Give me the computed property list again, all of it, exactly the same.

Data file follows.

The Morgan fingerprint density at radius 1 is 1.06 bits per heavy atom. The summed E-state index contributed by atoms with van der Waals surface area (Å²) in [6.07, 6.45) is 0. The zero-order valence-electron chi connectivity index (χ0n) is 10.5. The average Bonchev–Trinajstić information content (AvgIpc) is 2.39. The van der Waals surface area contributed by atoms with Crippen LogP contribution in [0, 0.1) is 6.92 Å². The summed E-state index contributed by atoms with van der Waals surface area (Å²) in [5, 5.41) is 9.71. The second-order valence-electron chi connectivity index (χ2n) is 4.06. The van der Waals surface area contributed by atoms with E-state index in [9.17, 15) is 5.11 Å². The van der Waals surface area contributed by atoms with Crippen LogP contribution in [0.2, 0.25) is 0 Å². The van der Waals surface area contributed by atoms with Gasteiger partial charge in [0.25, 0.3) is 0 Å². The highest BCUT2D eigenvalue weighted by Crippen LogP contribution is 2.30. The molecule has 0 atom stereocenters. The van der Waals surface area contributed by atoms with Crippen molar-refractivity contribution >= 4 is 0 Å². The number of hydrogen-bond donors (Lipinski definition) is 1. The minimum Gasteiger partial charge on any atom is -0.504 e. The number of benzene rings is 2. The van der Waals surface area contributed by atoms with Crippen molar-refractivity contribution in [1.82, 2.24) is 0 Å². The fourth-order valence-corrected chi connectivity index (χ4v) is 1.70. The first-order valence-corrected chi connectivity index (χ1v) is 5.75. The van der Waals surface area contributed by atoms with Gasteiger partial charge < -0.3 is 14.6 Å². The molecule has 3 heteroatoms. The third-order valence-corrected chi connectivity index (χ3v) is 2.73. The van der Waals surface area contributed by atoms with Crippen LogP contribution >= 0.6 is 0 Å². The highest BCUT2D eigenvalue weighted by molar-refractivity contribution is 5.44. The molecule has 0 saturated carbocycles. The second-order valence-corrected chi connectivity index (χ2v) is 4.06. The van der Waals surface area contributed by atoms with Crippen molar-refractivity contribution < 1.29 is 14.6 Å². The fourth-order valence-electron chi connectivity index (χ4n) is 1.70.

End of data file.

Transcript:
The Morgan fingerprint density at radius 1 is 1.06 bits per heavy atom. The summed E-state index contributed by atoms with van der Waals surface area (Å²) in [6.07, 6.45) is 0. The zero-order valence-electron chi connectivity index (χ0n) is 10.5. The average Bonchev–Trinajstić information content (AvgIpc) is 2.39. The van der Waals surface area contributed by atoms with Crippen LogP contribution in [0, 0.1) is 6.92 Å². The summed E-state index contributed by atoms with van der Waals surface area (Å²) in [5, 5.41) is 9.71. The second-order valence-electron chi connectivity index (χ2n) is 4.06. The van der Waals surface area contributed by atoms with E-state index in [9.17, 15) is 5.11 Å². The van der Waals surface area contributed by atoms with Crippen LogP contribution in [0.2, 0.25) is 0 Å². The van der Waals surface area contributed by atoms with Gasteiger partial charge in [0.25, 0.3) is 0 Å². The highest BCUT2D eigenvalue weighted by Crippen LogP contribution is 2.30. The molecule has 0 atom stereocenters. The van der Waals surface area contributed by atoms with Crippen molar-refractivity contribution >= 4 is 0 Å². The number of hydrogen-bond donors (Lipinski definition) is 1. The minimum Gasteiger partial charge on any atom is -0.504 e. The number of benzene rings is 2. The van der Waals surface area contributed by atoms with Crippen molar-refractivity contribution in [1.82, 2.24) is 0 Å². The fourth-order valence-corrected chi connectivity index (χ4v) is 1.70. The first-order valence-corrected chi connectivity index (χ1v) is 5.75. The van der Waals surface area contributed by atoms with Gasteiger partial charge < -0.3 is 14.6 Å². The molecule has 3 heteroatoms. The third-order valence-corrected chi connectivity index (χ3v) is 2.73. The van der Waals surface area contributed by atoms with Crippen LogP contribution >= 0.6 is 0 Å². The highest BCUT2D eigenvalue weighted by molar-refractivity contribution is 5.44. The molecule has 0 saturated carbocycles. The second-order valence-corrected chi connectivity index (χ2v) is 4.06. The van der Waals surface area contributed by atoms with Crippen molar-refractivity contribution < 1.29 is 14.6 Å². The fourth-order valence-electron chi connectivity index (χ4n) is 1.70.